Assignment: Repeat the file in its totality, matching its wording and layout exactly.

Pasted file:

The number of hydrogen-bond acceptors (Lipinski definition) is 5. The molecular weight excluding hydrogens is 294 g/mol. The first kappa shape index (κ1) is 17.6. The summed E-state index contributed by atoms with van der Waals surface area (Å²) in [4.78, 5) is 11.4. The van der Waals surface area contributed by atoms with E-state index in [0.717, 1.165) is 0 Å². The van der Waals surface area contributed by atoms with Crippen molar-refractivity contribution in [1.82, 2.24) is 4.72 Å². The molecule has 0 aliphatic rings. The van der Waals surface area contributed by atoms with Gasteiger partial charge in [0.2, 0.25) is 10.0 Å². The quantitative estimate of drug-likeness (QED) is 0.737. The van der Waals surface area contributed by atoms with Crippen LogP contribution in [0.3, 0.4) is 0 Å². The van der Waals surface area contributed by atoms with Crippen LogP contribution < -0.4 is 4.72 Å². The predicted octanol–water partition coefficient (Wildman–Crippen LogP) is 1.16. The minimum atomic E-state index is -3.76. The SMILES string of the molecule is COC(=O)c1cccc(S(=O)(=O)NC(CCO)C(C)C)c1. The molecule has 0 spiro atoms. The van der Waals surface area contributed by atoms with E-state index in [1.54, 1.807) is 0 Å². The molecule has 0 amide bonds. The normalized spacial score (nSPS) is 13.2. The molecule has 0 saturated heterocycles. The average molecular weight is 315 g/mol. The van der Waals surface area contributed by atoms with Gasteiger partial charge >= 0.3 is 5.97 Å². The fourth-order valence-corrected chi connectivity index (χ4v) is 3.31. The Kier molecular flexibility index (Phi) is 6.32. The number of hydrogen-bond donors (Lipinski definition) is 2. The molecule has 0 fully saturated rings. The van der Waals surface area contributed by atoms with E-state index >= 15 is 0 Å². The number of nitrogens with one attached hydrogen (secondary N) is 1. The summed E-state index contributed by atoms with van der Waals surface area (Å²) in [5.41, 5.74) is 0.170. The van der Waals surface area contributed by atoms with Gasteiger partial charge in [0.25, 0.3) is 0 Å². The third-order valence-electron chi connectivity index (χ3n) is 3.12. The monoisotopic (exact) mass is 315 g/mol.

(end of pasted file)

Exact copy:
The number of hydrogen-bond acceptors (Lipinski definition) is 5. The molecular weight excluding hydrogens is 294 g/mol. The first kappa shape index (κ1) is 17.6. The summed E-state index contributed by atoms with van der Waals surface area (Å²) in [4.78, 5) is 11.4. The van der Waals surface area contributed by atoms with E-state index in [0.717, 1.165) is 0 Å². The van der Waals surface area contributed by atoms with Crippen molar-refractivity contribution in [1.82, 2.24) is 4.72 Å². The molecule has 0 aliphatic rings. The van der Waals surface area contributed by atoms with Gasteiger partial charge in [0.2, 0.25) is 10.0 Å². The quantitative estimate of drug-likeness (QED) is 0.737. The van der Waals surface area contributed by atoms with Crippen LogP contribution in [0.3, 0.4) is 0 Å². The van der Waals surface area contributed by atoms with Crippen LogP contribution < -0.4 is 4.72 Å². The predicted octanol–water partition coefficient (Wildman–Crippen LogP) is 1.16. The minimum atomic E-state index is -3.76. The SMILES string of the molecule is COC(=O)c1cccc(S(=O)(=O)NC(CCO)C(C)C)c1. The molecule has 0 spiro atoms. The van der Waals surface area contributed by atoms with E-state index in [1.54, 1.807) is 0 Å². The molecule has 0 amide bonds. The normalized spacial score (nSPS) is 13.2. The molecule has 0 saturated heterocycles. The average molecular weight is 315 g/mol. The van der Waals surface area contributed by atoms with Gasteiger partial charge >= 0.3 is 5.97 Å². The fourth-order valence-corrected chi connectivity index (χ4v) is 3.31. The Kier molecular flexibility index (Phi) is 6.32. The number of hydrogen-bond donors (Lipinski definition) is 2. The molecule has 0 fully saturated rings. The van der Waals surface area contributed by atoms with E-state index >= 15 is 0 Å². The number of nitrogens with one attached hydrogen (secondary N) is 1. The summed E-state index contributed by atoms with van der Waals surface area (Å²) in [5.41, 5.74) is 0.170. The van der Waals surface area contributed by atoms with Gasteiger partial charge in [0.25, 0.3) is 0 Å². The third-order valence-electron chi connectivity index (χ3n) is 3.12. The monoisotopic (exact) mass is 315 g/mol.